In this review, we have summarized and critically discussed the most common known causes of acquired epilepsy following injury or insult during early life, from maternal infection exposure through to TBI during young childhood. We have excluded from our discussion some other causes of acquired epilepsy, such as brain tumors (Weisman et al., 2018) or malformation of cortical development (e.g. focal cortical dysplasia) (Crino, 2015), based on the observation that these factors often persist throughout a patients' life span—rather than being a transient early life insult that resolves with time, in the face of persistent seizure susceptibility, as we have focused on in this review.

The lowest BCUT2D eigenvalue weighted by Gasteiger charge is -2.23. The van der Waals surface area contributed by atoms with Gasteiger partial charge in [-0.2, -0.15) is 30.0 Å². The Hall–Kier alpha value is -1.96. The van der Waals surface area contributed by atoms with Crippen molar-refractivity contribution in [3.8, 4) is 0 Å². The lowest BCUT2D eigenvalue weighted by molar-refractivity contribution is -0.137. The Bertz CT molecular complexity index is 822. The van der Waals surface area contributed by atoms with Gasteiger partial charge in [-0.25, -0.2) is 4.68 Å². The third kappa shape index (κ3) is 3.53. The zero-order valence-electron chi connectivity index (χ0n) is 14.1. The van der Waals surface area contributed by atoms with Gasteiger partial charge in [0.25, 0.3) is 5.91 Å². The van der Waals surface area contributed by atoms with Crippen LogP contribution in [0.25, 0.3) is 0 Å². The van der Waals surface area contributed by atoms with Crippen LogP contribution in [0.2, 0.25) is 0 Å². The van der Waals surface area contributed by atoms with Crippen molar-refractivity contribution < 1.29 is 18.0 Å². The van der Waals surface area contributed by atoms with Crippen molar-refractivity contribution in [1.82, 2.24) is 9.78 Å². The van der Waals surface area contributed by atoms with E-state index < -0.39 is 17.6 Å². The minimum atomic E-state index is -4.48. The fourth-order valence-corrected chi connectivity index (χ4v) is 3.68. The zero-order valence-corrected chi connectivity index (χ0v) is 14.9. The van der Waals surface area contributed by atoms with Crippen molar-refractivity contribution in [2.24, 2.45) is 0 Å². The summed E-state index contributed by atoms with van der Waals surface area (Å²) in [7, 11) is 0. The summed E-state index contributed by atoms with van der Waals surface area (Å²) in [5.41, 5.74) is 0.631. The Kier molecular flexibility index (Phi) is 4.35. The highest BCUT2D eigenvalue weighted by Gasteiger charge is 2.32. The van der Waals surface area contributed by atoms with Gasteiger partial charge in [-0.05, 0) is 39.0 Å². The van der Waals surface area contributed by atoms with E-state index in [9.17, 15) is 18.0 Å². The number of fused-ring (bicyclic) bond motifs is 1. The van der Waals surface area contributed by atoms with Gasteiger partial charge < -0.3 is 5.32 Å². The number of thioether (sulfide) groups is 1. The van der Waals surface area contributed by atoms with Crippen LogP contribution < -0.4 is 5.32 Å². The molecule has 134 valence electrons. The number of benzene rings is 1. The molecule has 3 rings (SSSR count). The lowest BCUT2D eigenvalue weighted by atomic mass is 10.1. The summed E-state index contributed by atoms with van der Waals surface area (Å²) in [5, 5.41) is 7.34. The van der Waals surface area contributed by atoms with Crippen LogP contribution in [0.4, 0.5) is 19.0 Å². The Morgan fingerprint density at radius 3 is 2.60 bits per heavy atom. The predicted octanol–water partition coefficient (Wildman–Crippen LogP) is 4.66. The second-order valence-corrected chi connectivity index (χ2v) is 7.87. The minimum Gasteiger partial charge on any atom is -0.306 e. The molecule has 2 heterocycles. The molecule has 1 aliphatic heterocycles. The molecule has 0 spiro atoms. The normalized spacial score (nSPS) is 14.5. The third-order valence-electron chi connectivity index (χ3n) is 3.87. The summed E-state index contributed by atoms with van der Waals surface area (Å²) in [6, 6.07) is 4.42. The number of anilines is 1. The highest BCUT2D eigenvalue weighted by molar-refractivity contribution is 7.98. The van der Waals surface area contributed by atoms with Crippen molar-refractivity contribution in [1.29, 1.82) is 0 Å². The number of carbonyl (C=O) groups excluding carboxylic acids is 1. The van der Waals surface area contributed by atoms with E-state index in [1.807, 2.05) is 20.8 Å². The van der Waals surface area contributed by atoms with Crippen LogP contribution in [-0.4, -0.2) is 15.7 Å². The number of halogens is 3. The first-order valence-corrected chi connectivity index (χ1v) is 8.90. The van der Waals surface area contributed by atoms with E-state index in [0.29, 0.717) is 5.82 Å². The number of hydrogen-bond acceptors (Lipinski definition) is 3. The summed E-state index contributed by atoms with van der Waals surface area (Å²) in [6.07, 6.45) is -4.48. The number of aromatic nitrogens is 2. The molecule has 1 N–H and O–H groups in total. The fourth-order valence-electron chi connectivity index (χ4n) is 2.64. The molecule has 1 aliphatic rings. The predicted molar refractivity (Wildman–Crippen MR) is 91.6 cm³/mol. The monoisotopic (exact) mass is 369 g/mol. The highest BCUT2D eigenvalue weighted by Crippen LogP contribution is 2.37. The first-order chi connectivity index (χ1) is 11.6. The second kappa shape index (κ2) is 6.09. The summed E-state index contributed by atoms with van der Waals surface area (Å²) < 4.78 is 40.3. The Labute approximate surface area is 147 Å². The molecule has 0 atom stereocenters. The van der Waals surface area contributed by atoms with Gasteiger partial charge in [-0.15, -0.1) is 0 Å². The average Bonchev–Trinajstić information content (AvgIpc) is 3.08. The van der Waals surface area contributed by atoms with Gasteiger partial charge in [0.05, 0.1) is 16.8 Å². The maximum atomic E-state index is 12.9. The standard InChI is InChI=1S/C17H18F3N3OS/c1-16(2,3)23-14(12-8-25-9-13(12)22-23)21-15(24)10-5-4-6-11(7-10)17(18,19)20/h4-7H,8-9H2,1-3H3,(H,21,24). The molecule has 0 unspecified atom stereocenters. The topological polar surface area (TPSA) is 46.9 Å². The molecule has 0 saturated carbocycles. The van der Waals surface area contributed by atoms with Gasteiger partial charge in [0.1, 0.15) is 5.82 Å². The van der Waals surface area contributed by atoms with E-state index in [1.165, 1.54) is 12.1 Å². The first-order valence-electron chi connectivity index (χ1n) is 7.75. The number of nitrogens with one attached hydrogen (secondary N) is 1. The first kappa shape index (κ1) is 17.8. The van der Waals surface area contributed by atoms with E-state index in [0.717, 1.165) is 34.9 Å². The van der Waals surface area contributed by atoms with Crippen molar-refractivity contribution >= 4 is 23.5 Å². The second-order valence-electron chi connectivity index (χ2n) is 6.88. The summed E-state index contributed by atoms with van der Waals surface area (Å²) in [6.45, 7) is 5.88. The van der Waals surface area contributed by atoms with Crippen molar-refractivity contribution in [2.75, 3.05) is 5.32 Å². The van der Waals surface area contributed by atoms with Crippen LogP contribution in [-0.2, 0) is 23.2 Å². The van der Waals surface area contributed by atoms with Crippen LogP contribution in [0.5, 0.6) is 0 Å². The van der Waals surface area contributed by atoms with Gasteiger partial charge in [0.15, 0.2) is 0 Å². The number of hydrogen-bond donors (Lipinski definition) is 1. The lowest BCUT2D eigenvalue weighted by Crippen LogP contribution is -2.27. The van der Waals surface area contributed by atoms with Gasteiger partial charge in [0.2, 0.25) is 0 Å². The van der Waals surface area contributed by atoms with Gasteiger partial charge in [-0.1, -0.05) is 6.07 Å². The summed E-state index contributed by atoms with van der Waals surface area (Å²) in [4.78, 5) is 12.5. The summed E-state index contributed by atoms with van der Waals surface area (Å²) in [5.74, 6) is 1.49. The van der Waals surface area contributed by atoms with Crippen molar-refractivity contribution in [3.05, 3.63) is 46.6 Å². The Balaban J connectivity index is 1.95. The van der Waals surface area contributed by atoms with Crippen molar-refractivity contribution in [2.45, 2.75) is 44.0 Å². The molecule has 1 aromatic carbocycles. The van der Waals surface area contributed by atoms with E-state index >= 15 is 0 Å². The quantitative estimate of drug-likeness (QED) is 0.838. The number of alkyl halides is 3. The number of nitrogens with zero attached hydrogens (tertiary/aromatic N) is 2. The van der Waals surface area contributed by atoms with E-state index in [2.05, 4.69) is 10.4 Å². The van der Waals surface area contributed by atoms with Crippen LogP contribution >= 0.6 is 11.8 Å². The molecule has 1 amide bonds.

All of the described early life insults induce activation of the innate immune response, eliciting reactivity of glial cells, release of pro-inflammatory mediators, and neuronal or network changes in favor of a more excitable CNS microenvironment, which appears to facilitate the process of epileptogenesis and subsequent emergence of spontaneous recurrent seizures (or increased vulnerability to evoked seizures) at a later time (Figure 1). To date, the evidence supports that early life challenges act as risk factors for epilepsy, but do not necessarily cause epilepsy per se; indeed, genetic predisposition, environmental factors, and interactions between all of these variables are likely to determine an individual's risk status (Koe et al., 2009). Experimental models have been invaluable to determine particular developmental windows of increased vulnerability to insult, whereby the brain is rendered immunologically primed and more reactive to a second-hit insult should one occur (Figure 2). Transient cytokine release (including IL-1β, TNFβ, and IL-6; see Table 1), microglial priming, and astrocyte reactivity are all mechanisms by which early life immune challenges can yield long-lasting effects on seizure threshold. Several other cytokines, chemokines, and damage-associated molecular patterns including IL-6 and high mobility group box protein-1 have also been implicated in seizure ictogenesis and epileptogenesis, as reviewed extensively elsewhere (Vezzani et al., 2008; Vezzani and Viviani, 2015; Webster et al., 2017; Vezzani et al., 2019). However, few studies to date have studied these mediators in the context of how early life immune challenges promote later onset epilepsy.